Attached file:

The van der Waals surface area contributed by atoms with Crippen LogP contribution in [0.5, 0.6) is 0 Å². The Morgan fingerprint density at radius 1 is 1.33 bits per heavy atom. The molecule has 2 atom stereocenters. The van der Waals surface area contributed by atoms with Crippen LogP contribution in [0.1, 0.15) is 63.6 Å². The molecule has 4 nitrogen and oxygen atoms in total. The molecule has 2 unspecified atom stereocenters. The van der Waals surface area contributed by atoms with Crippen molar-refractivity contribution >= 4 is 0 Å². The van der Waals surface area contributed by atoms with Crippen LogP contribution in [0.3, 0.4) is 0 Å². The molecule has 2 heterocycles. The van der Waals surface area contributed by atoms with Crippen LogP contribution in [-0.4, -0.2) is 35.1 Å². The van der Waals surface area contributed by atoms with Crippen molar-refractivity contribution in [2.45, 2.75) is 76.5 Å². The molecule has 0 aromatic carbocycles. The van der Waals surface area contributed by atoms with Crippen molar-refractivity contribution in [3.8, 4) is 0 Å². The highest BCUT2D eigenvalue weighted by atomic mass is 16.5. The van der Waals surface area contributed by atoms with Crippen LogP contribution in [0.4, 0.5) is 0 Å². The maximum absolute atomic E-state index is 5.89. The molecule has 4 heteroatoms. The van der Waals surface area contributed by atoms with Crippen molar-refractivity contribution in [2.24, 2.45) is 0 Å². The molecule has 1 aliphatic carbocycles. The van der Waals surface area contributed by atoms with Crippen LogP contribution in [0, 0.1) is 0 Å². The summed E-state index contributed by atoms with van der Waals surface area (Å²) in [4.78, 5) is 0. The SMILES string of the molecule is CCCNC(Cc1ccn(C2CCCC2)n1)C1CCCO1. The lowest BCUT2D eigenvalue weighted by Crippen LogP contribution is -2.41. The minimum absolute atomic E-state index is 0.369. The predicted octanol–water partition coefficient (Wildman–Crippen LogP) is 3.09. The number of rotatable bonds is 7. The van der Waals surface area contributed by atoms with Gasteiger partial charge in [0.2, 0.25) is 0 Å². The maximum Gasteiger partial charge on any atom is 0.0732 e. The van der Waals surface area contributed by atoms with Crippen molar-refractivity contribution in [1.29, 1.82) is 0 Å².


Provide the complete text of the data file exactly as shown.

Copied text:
The van der Waals surface area contributed by atoms with Crippen LogP contribution in [0.5, 0.6) is 0 Å². The Morgan fingerprint density at radius 1 is 1.33 bits per heavy atom. The molecule has 2 atom stereocenters. The van der Waals surface area contributed by atoms with Crippen LogP contribution in [0.1, 0.15) is 63.6 Å². The molecule has 4 nitrogen and oxygen atoms in total. The molecule has 2 unspecified atom stereocenters. The van der Waals surface area contributed by atoms with Crippen molar-refractivity contribution >= 4 is 0 Å². The van der Waals surface area contributed by atoms with Crippen LogP contribution in [0.3, 0.4) is 0 Å². The molecule has 2 heterocycles. The van der Waals surface area contributed by atoms with Crippen LogP contribution in [-0.4, -0.2) is 35.1 Å². The van der Waals surface area contributed by atoms with Crippen molar-refractivity contribution in [2.45, 2.75) is 76.5 Å². The molecule has 0 aromatic carbocycles. The van der Waals surface area contributed by atoms with Crippen molar-refractivity contribution in [3.8, 4) is 0 Å². The highest BCUT2D eigenvalue weighted by atomic mass is 16.5. The van der Waals surface area contributed by atoms with Crippen LogP contribution in [0.4, 0.5) is 0 Å². The maximum absolute atomic E-state index is 5.89. The molecule has 4 heteroatoms. The van der Waals surface area contributed by atoms with Crippen molar-refractivity contribution in [2.24, 2.45) is 0 Å². The molecule has 1 aliphatic carbocycles. The van der Waals surface area contributed by atoms with Crippen LogP contribution in [0, 0.1) is 0 Å². The summed E-state index contributed by atoms with van der Waals surface area (Å²) in [4.78, 5) is 0. The SMILES string of the molecule is CCCNC(Cc1ccn(C2CCCC2)n1)C1CCCO1. The lowest BCUT2D eigenvalue weighted by Crippen LogP contribution is -2.41. The minimum absolute atomic E-state index is 0.369. The predicted octanol–water partition coefficient (Wildman–Crippen LogP) is 3.09. The number of rotatable bonds is 7. The van der Waals surface area contributed by atoms with Gasteiger partial charge in [0.2, 0.25) is 0 Å². The maximum Gasteiger partial charge on any atom is 0.0732 e. The van der Waals surface area contributed by atoms with Crippen molar-refractivity contribution in [1.29, 1.82) is 0 Å².